Null Boolean

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Is there a legitimate reason why boolean values cannot be null? In Java, there are classes designed, object wrappers, for the primitive types. For example, the boolean type is called Boolean. So why then, as integers (int) are transformed into the Integer class, aren't booleans transformed in the same way? Having a non-nullable field type does not make much sense to me from a programming or data structure perspective (unless the field is required). Does anyone know why Mendix went this route?
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I don't remember áll the design decisions behind this, but we did change this at some point in time because there were strong reasons for it. One of them was that all exclusive splits also would need a null exit rather than just true/false. Another is that there are always other systems that can either handle or not handle null Booleans, so there is always a system where integration needs a little more work.

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Null values do not mean the same as a default boolean value. Having a nullable field distinguishes whether a user entered a value for a field or not. From a reporting perspective, this is very important. Additionally, many web services return nullable boolean fields. As in the aforementioned example, null has a completely different meaning from a primitive's default value.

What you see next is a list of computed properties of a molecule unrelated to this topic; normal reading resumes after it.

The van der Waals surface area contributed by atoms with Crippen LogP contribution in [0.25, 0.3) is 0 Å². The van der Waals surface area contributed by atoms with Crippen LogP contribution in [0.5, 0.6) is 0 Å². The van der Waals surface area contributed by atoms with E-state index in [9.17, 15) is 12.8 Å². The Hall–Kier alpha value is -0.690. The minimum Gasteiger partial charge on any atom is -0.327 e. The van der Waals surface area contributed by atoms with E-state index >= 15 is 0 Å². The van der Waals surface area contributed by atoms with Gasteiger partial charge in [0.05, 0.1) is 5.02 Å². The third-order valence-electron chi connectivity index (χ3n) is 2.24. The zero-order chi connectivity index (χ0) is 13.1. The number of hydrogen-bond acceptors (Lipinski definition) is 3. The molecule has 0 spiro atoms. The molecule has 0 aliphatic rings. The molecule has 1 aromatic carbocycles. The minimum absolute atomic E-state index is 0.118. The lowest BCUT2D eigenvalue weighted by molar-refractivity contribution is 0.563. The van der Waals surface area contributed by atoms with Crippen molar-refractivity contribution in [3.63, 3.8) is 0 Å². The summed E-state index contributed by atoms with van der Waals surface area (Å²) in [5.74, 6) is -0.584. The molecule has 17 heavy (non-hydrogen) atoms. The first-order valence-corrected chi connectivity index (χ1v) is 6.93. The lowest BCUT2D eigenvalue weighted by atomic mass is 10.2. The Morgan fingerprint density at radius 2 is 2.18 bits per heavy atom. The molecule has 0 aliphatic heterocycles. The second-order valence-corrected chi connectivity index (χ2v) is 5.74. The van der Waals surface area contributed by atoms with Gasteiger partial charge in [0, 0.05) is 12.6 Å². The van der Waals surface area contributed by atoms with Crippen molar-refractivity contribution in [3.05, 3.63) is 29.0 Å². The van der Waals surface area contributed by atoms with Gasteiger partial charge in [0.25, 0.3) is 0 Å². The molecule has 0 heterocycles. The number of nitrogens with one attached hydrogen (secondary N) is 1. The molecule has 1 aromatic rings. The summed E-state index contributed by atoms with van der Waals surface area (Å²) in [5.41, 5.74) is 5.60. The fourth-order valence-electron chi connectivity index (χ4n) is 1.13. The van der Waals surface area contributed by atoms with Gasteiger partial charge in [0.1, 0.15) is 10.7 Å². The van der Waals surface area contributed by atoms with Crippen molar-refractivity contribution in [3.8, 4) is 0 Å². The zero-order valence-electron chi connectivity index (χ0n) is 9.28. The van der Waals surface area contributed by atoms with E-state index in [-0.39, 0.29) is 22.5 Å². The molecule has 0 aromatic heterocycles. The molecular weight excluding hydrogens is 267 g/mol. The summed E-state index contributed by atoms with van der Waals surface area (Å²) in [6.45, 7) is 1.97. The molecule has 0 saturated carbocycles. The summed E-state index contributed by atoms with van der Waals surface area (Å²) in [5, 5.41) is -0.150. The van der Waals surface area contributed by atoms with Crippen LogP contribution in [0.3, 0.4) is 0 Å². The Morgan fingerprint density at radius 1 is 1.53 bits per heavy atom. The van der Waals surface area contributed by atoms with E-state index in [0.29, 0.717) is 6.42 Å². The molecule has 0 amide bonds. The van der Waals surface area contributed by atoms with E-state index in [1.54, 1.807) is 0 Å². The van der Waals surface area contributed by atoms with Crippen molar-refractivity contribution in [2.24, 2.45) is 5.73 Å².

I find it odd that I have to explain why this is important, or why there is a null construct in OOP or database schemas. To me, there needs to be an overwhelming support to go against current constructs and ideas for OOP. I did not come up with them, but surely you can understand why there are such things as null references. For every other primitive type this is allowed, so I think their reasons are just as valid as the ones for the Boolean class.

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in OOP null values are primarily used for references, not for primitives. In Java I never use nullable primitives except when I need generics, which is imho more a flaw in language design than a sensible construct (a lot of generic collections will actually throw an exception if you put some null value in it). If you need a nullable boolean, just go for an enumeration, that does conceptually excatly the same and makes sure that you handle null value everywhere nicely, which would be a big burden if you had to do that for every normal boolean.

To me a boolean is just a single bit. And single bits can only be true or false. Everything that is supposed to express more than two different states should not be modeled / programmed as a boolean in any language, because it sets every reader of your code / API completely on the wrong foot. Thats my 2 states,....errr cents.

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Even if we were not looking at Boolean Type of data but any other of data; String,Integer,etc. NULL simply means that the entity or field has not been tempered with.it indicates that a data value does not exist. For example if the field was a boolean value that is supposed to indicate to us if management made a decision about selling coffee, then a true or false value would indicate the managements stance and NULL would show that they didn't respond at all.

Every system has its own limitation and i agree that you could use other data types such as enums for this and perhaps we need to think in that direction in advance when we are thinking of integration with mendix

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